Dittenhafer explained that in order for the internship program to be a success, careful planning went into the process to ensure that the students would have the opportunity to thrive in a virtual environment.

Brockway during a site visit

Penn State student Harper Brockway during a site visit she made as part of her internship experience in summer 2020 with Murphy & Dittenhafer Architects. 

IMAGE: Murphy & Dittenhafer Architects

“There has to be some structure and the right balance between the intern moving to a couple different Zoom meetings, but also non-Zoom experiences, because we all have Zoom fatigue,” explained Dittenhafer. “It has to be a mix and it has to be a balance. It can’t be too much in one day, or too much in one week, so I really think it really takes some effort on the firm’s part.”

Dittenhafer said that his expectation is for each intern to have “a rich, engaging, varied and possibly inspiring experience” with Murphy & Dittenhafer by having been exposed to a broad range of design situations on a variety of architectural commissions, including small, mid-size and large projects in the rural, urban and ex-urban settings.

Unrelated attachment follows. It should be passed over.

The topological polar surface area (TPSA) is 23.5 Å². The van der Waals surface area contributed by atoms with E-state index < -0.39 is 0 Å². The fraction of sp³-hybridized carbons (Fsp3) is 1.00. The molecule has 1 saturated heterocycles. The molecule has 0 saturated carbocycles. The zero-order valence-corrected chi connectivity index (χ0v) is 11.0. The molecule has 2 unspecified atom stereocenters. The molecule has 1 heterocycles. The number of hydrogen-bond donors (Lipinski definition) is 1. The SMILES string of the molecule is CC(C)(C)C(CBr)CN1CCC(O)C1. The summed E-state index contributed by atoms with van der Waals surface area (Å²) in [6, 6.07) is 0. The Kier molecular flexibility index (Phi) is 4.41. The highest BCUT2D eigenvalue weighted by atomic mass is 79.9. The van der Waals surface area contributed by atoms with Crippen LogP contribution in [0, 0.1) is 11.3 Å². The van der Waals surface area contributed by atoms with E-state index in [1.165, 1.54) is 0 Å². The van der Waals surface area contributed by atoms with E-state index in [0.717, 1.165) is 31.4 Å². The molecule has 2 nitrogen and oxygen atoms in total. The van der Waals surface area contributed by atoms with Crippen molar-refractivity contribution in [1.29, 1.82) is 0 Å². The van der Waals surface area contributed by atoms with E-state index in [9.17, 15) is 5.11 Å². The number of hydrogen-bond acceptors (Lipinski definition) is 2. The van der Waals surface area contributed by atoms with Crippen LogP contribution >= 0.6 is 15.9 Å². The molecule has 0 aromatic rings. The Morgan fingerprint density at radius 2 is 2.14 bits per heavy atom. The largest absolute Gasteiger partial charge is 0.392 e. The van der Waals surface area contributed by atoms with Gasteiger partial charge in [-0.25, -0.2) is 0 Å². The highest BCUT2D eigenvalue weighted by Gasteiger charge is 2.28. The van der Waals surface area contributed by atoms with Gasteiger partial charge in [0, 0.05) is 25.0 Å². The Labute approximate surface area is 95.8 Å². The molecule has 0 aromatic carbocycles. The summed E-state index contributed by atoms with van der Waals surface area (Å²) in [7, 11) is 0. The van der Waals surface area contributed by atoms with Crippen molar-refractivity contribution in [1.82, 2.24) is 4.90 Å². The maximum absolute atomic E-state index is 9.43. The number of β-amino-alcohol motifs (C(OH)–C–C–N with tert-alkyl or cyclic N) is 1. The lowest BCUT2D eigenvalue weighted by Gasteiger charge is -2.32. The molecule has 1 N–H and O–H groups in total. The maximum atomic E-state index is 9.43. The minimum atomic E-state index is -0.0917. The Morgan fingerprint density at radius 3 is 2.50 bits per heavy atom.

Although unanticipated and not an objective of the firm’s virtual internship program, recent Penn State architecture graduate Harper Brockway, who participated in a virtual internship with Murphy & Dittenhafer last summer and expressed an interest in working with the firm after completing her bachelor of architecture degree, accepted an offer of employment with the firm and began her full-time position on May 17.

Creative ways of engagement

Morgan Pierce

Morgan Pierce

IMAGE: 3north

Morgan Pierce, a 1989 landscape architecture alumnus and principal of 3North, usually hosts student interns each year. The opportunity allows for one architecture student, one landscape architecture student and one interior design student to learn from the Richmond, Virginia-based unified design firm. The company’s internship program was postponed last summer due to the pandemic, but it is set to resume this summer in the virtual environment.

The firm reached out to the three students who were slated to participate in last year’s program to ask if they would like to participate this summer and all three students accepted the offer, according to Pierce. They will begin with 3North on June 1.